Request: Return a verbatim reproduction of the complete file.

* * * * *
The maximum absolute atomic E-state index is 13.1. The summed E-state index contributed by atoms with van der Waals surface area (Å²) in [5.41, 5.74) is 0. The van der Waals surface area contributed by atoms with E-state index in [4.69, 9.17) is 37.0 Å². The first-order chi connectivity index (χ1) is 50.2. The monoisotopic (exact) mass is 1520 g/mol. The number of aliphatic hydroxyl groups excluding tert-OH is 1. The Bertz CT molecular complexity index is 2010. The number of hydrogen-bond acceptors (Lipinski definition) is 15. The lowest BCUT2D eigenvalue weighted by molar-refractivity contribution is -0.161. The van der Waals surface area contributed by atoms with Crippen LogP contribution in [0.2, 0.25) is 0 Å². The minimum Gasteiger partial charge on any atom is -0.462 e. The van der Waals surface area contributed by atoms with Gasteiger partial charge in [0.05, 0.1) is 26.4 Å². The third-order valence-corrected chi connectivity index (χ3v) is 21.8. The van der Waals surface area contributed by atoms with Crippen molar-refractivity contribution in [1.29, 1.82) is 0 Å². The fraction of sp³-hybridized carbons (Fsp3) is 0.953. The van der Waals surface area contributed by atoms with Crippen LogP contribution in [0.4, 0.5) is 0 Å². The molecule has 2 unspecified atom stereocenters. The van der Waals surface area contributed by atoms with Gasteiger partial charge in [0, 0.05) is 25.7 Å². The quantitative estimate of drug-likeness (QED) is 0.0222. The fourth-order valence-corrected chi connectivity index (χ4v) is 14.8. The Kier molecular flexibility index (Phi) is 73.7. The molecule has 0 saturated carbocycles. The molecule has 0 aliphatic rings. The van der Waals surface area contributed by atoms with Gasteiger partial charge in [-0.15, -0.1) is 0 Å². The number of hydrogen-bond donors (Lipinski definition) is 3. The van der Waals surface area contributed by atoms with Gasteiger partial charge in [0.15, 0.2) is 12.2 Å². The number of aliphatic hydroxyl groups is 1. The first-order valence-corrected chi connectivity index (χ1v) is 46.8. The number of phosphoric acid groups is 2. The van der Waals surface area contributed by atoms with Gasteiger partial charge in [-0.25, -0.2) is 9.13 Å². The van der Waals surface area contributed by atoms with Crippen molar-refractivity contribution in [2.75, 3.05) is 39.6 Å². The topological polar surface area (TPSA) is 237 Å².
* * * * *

The maximum absolute atomic E-state index is 13.1. The summed E-state index contributed by atoms with van der Waals surface area (Å²) in [5.41, 5.74) is 0. The van der Waals surface area contributed by atoms with E-state index in [4.69, 9.17) is 37.0 Å². The first-order chi connectivity index (χ1) is 50.2. The monoisotopic (exact) mass is 1520 g/mol. The number of aliphatic hydroxyl groups excluding tert-OH is 1. The Bertz CT molecular complexity index is 2010. The number of hydrogen-bond acceptors (Lipinski definition) is 15. The lowest BCUT2D eigenvalue weighted by molar-refractivity contribution is -0.161. The van der Waals surface area contributed by atoms with Crippen LogP contribution in [0.2, 0.25) is 0 Å². The minimum Gasteiger partial charge on any atom is -0.462 e. The van der Waals surface area contributed by atoms with Gasteiger partial charge in [0.05, 0.1) is 26.4 Å². The third-order valence-corrected chi connectivity index (χ3v) is 21.8. The van der Waals surface area contributed by atoms with Crippen molar-refractivity contribution in [1.29, 1.82) is 0 Å². The fraction of sp³-hybridized carbons (Fsp3) is 0.953. The van der Waals surface area contributed by atoms with Crippen LogP contribution in [0.4, 0.5) is 0 Å². The molecule has 2 unspecified atom stereocenters. The van der Waals surface area contributed by atoms with Gasteiger partial charge in [0, 0.05) is 25.7 Å². The quantitative estimate of drug-likeness (QED) is 0.0222. The fourth-order valence-corrected chi connectivity index (χ4v) is 14.8. The Kier molecular flexibility index (Phi) is 73.7. The molecule has 0 saturated carbocycles. The molecule has 0 aliphatic rings. The van der Waals surface area contributed by atoms with Gasteiger partial charge in [-0.15, -0.1) is 0 Å². The number of hydrogen-bond donors (Lipinski definition) is 3. The van der Waals surface area contributed by atoms with Gasteiger partial charge in [0.15, 0.2) is 12.2 Å². The number of aliphatic hydroxyl groups is 1. The first-order valence-corrected chi connectivity index (χ1v) is 46.8. The number of phosphoric acid groups is 2. The van der Waals surface area contributed by atoms with Gasteiger partial charge in [-0.25, -0.2) is 9.13 Å². The van der Waals surface area contributed by atoms with Crippen molar-refractivity contribution in [2.75, 3.05) is 39.6 Å². The topological polar surface area (TPSA) is 237 Å².